Pigs at the Acropolis Museum!

In an effort to make the Acropolis Museum more enjoyable and welcoming to children, the museum’s management has come up with an interesting game: Children are challenged to discover 12 different representations (statues or others) of the Goddess Athena found throughout the museum. They are marked with bright red signs, all 12 of them, so that kids can spot them more easily.

As this is a pig-friendly blog (it is, trust me!) I’ve come up with a different version of the game! There are 3 depictions or statuettes of pigs among the artifacts presented in the museum! They serve as reminders of the fate and role of pigs throughout history: to serve and benefit humans and their needs! But I'm sure you don't need the pork philosophy! So, challenge your child (or the child in you) to find these ancient pigs! Happy rooting! Below are their descriptions (and “solutions” to the “game”):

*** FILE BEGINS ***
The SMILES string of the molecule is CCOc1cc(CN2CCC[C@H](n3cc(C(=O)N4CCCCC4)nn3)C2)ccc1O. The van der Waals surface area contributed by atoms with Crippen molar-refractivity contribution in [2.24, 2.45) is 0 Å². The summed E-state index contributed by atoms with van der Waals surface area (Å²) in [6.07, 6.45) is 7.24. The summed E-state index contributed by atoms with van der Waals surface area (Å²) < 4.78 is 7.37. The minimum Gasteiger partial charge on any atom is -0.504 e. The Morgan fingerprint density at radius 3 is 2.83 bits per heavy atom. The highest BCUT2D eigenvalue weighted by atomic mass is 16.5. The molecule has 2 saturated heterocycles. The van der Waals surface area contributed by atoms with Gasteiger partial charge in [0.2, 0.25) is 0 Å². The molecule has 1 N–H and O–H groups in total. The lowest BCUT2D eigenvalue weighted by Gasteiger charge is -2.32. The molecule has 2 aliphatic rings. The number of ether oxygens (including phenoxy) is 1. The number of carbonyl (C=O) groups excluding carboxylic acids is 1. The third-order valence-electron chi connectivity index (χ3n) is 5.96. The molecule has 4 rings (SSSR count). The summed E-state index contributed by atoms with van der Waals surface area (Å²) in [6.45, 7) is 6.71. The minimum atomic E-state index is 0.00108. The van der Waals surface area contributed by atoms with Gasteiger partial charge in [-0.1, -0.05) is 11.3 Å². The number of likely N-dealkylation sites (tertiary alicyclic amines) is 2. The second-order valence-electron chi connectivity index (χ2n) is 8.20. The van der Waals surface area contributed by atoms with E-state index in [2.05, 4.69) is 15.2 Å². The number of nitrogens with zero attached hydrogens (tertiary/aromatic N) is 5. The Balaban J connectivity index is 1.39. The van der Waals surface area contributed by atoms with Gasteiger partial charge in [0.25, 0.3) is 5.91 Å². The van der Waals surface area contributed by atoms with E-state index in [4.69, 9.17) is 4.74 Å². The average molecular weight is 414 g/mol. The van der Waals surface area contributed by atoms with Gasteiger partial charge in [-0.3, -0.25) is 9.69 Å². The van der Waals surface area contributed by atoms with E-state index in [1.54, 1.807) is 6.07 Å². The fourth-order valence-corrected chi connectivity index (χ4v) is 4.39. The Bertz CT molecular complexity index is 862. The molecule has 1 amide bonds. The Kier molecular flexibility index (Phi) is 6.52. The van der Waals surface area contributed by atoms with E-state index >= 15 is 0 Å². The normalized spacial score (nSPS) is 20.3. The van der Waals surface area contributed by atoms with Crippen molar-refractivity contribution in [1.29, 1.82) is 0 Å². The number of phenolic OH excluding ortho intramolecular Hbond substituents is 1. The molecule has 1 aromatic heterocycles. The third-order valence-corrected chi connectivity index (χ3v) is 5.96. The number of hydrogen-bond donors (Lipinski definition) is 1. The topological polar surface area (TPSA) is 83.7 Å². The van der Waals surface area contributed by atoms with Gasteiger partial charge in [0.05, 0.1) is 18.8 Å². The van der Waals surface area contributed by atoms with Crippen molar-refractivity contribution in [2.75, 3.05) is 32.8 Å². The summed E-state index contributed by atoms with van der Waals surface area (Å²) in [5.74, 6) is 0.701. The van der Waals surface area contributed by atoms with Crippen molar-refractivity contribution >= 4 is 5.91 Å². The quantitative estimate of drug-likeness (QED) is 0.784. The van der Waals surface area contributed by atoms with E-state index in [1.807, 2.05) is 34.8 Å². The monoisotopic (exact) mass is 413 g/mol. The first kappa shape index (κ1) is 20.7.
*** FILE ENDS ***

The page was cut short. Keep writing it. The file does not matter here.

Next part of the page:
-The first piggy is found on the ground floor, at the window case to the right as you enter. It is Exhibit No. 125 : “Wild boar figurine 1st cent. BC – 1st cent. AD)

-Pig no. 2 is also found on the ground floor, but this one on the left side. It is included in a fairly large mable “Dedication to Asclepius” and the sign reads as follows: “A young slave at the beginning of the procession leads a pig to sacrifice. – Mid. 4th. cent. BC.”

-Pig no. 3 is on the first floor: “Relief of the sacrifice of a pig” – “A family consisting of the parents and three children advances towards the Goddess Athena, offering a female pig for sacrifice. 480-490BC – Marble from Paros (Acr. 581)”. Only the snout and tail of this pig are preserved.

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